2333 N. High St. Columbus, OH 43202 (614) 294-6783
It may feel like the Alana’s experience begins at the door, when an abundance of sensory stimuli cascade over eager diners in the form of really cool art, wonderful aromas and hushed conversation blended with quietly groovy tunes; but it really began when Alana Shock left her house to walk to work that day. Without her forty-five-minute-or-so journey over the river and through some well-paved (but still lovely) woods there would be no menu. Alana moseys, allowing her time to receive the manifold beauties of whatever season she finds herself strolling through and to work her delicious alchemy.
She may be inspired to drizzle balsamic syrup on something by a droplet of gooey amber sap on a low-hanging tree branch, or maybe a near-miss car accident gives her the insanely scrumptious idea of slamming a black bean hummus and pineapple salsa into an avocado. Only Alana will ever know. The rest of us should merely thank whatever deity or discipline we revere most highly for the stuff of Alana’s inspiration and the magic in her head that turns it into dinner.
It’s possible that something on the weekly menu or one of the nightly specials was inspired by “Water Karate”, a huge, swirly, colorful visual manifestation of the tension, release and furious discipline of martial arts; and the soft, quiet relaxation of complete submersion. It hangs on the front wall of the building in the room to the far north. So do tens of other pieces that will make actually getting to the table take a lot longer than it would anywhere else. If the destination table is in the yellow, middle room, it will be surrounded by brightly colored and oddly shaped folk-art, insisting that sight will be equally as culpable as smell and taste in the experiencing of Alana’s own brand of delicious. The third and brownest dining room is adorned with Melissa Block’s crisp-focused, action-packed photos of at least one (and likely many) of your favorite musicians. It’s a very good idea to take a different route to the bathroom or the door every time you need to smoke or powder. A glass of Palacio de Menade, Rueda makes an excellent companion on the journey. Walk slowly, sip often and look around.
Alana will send (or more likely bring) you an amuse bouche. It’s a tiny preview of the lush, luscious flavors that are in store when the menu items hit the table. It’s just a bite to get everything started right. Loosely translated, it means smiley face, and if the artwork didn’t already put one of those on the front of every head at the table, the swallowing will. Another look around any of the dining rooms will reveal that it’s worked on everybody, including the servers. They all look like they’re happy to be there, at work. What an idea: happy to be at work. Alana really is magic. Of course, they do have a sweet gig, and even the most cursory of conversations with any of them will reveal an acute awareness of just that. Questions about wine, ingredients, preparation, artists, etc. are met with informed answers, in plain English, liberally basted with opinion and recommendation. The opinions are worth a listen and the recommendations worth a taking. A recent one was to hang onto the glass of Cantabril Cotes du Rhone that Alana’s menu suggested with the lovely venison, pistachio and wild boar pate with pickled cucumber, raspberry whiskey honey mustard and rhubarb cherry chutney, so it could join the veal bruscetta with fava bean hummus, fresh favas and pecorino pepato. Perfect, and there’s plenty where that one came from.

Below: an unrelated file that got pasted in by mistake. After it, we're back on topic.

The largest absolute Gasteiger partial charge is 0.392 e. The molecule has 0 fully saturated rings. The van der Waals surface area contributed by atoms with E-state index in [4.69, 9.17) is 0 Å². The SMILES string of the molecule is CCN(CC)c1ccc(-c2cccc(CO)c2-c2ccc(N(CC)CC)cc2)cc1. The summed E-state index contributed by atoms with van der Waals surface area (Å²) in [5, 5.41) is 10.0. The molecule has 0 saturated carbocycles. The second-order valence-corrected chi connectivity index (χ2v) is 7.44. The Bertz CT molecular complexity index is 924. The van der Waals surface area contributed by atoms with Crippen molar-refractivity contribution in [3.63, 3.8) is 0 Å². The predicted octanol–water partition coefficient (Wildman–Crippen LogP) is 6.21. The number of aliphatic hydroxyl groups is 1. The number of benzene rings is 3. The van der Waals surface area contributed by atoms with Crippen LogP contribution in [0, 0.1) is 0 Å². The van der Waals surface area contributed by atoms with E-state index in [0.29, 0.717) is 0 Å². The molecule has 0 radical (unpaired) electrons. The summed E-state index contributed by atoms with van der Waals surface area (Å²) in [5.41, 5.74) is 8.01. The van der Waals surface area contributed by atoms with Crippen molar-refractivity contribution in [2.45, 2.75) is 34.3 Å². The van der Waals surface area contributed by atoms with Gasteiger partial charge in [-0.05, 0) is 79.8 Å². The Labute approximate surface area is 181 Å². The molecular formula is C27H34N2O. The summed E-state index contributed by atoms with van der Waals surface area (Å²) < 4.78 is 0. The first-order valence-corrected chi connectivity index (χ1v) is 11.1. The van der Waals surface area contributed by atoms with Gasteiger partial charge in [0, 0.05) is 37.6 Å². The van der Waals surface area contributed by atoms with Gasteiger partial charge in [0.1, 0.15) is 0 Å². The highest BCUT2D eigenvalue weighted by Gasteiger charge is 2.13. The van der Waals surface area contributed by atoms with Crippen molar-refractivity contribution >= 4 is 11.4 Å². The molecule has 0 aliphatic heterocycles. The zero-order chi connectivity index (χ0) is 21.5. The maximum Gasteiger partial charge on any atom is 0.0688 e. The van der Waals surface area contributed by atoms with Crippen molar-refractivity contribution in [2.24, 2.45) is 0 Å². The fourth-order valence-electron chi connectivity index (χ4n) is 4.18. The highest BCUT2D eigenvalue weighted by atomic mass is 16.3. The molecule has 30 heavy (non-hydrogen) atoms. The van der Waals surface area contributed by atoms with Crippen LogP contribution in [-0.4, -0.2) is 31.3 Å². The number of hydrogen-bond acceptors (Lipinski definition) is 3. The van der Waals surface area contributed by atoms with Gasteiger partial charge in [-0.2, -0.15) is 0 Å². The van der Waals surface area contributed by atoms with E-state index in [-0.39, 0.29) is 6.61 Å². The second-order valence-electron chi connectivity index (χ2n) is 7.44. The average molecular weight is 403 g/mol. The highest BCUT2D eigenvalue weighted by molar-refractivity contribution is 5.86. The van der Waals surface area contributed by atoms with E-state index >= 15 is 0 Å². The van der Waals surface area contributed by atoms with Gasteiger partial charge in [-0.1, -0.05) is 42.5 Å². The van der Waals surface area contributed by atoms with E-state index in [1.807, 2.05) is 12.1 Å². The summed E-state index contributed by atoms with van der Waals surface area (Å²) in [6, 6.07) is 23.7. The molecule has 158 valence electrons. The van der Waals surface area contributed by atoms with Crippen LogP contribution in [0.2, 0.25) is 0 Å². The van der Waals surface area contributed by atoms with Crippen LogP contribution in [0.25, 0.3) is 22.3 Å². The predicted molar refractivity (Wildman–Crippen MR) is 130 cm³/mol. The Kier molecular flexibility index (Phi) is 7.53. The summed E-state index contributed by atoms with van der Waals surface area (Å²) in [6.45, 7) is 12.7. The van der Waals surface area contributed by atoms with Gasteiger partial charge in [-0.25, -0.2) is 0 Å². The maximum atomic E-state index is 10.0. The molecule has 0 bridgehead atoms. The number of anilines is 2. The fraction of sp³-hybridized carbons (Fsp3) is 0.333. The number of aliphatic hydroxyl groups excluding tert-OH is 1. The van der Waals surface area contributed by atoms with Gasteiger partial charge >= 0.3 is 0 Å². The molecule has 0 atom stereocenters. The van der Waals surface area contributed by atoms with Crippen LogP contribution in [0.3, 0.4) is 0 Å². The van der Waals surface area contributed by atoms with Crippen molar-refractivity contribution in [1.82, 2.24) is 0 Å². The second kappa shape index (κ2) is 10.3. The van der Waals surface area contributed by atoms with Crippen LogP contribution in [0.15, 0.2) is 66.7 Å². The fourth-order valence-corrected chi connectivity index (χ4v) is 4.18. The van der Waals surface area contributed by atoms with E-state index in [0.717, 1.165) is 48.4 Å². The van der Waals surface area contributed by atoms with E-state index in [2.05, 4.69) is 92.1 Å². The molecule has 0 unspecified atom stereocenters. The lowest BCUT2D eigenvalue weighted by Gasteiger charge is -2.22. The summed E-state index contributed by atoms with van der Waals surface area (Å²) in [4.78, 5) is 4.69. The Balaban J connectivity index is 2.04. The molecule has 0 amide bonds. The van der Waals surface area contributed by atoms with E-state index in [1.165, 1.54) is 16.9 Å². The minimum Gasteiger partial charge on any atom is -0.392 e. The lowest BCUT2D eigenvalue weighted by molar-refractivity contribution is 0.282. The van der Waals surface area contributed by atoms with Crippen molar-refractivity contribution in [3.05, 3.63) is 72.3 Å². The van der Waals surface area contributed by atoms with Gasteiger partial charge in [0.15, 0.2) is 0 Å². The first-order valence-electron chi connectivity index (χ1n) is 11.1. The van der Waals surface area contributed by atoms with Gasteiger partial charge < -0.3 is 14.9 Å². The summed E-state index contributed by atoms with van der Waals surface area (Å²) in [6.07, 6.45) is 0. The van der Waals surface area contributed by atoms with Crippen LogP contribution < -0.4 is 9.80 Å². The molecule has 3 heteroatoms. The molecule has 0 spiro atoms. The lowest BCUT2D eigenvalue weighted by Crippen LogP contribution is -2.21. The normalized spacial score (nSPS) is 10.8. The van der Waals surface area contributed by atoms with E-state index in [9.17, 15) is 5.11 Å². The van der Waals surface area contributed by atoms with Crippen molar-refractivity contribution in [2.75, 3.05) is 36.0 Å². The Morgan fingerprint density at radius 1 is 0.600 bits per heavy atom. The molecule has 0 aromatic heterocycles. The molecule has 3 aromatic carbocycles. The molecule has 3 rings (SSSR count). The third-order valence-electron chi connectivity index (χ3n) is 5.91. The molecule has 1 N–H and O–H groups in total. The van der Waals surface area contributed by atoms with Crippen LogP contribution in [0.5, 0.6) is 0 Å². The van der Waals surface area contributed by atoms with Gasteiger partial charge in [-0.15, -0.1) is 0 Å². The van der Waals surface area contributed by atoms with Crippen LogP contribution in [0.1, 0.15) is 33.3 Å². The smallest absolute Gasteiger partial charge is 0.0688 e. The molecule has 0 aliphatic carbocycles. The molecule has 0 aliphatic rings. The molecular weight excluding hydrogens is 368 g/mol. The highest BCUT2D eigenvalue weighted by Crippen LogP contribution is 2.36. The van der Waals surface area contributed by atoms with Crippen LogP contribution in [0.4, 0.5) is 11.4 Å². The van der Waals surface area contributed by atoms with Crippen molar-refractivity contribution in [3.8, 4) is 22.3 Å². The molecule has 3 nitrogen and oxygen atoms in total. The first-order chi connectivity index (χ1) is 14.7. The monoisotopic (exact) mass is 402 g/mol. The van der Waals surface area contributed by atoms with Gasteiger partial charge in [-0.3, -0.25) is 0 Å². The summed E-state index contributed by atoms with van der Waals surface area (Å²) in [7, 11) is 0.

Terrific atmosphere and outstanding service not withstanding, the focal point of the Alana’s adventure is the food. Just as it should be. Alana chooses everything that goes into anything she’ll put on any table. Sometimes that process alone yields a nightly special. The cream of a million mushroom soup seems like it may have been one of those. But, even the “toppest” of top-shelf ingredients isn’t going to make the meal. Alana’s creative gift will. She’ll sear a beautiful Carolina black bass and serve it with ramps, spring peas, fava beans, hericot verts, and spinach in an aquivet beurre blanc. Every constituent bit of it could be eaten alone with the utmost satisfaction, but the inspired combination of it all confounds with a new level of enjoyment. The noodles with the roasted organic chicken au vin are apropos, she tells you so and that’s all you need to know. The meat loaf has enough mojo that the word ‘meat’ fell off and ‘mojo’ itself set in. One bite and it could just be called ‘loaf’, because the printed ‘mojo’ will become manifestly redundant. And, mid-bite, the love affair between Alana’s grilled beef tenderloin and the rosemary with which it’s smitten could make even the most jaded of players cry like a teenaged girl at the end of Dr. Zhivago. There will be no stopping the waterworks if the Thunder Mountain Cabernet is introduced to the mix.
Speaking of stopping… It would be a very good idea to do so before the uncomfortably-full level is reached (and that’s an easy level to reach with food of this caliber). There is no rational excuse (even uncomfortable fullness) for missing out on the creations of Alana’s pastry goddess, Kate Bates. The butterscotch brulee is on the smaller side, so keep it in the foreground. However, the smores are drunk with whiskey fudge, homemade marshmallow, banana and a chocolate-cayanne iced cream; and the banana cream pie has Bailey’s in it and all the right sauces on it. Those are huge, but that makes them very shareable.
After all that, “Water Karate” makes even more sense. It now feels like it was created by the artist in a wild, post-dessert bliss. Actually, it was created in the classroom by 8-year-old artist Alex Hatter. How did he know? Alana is magic.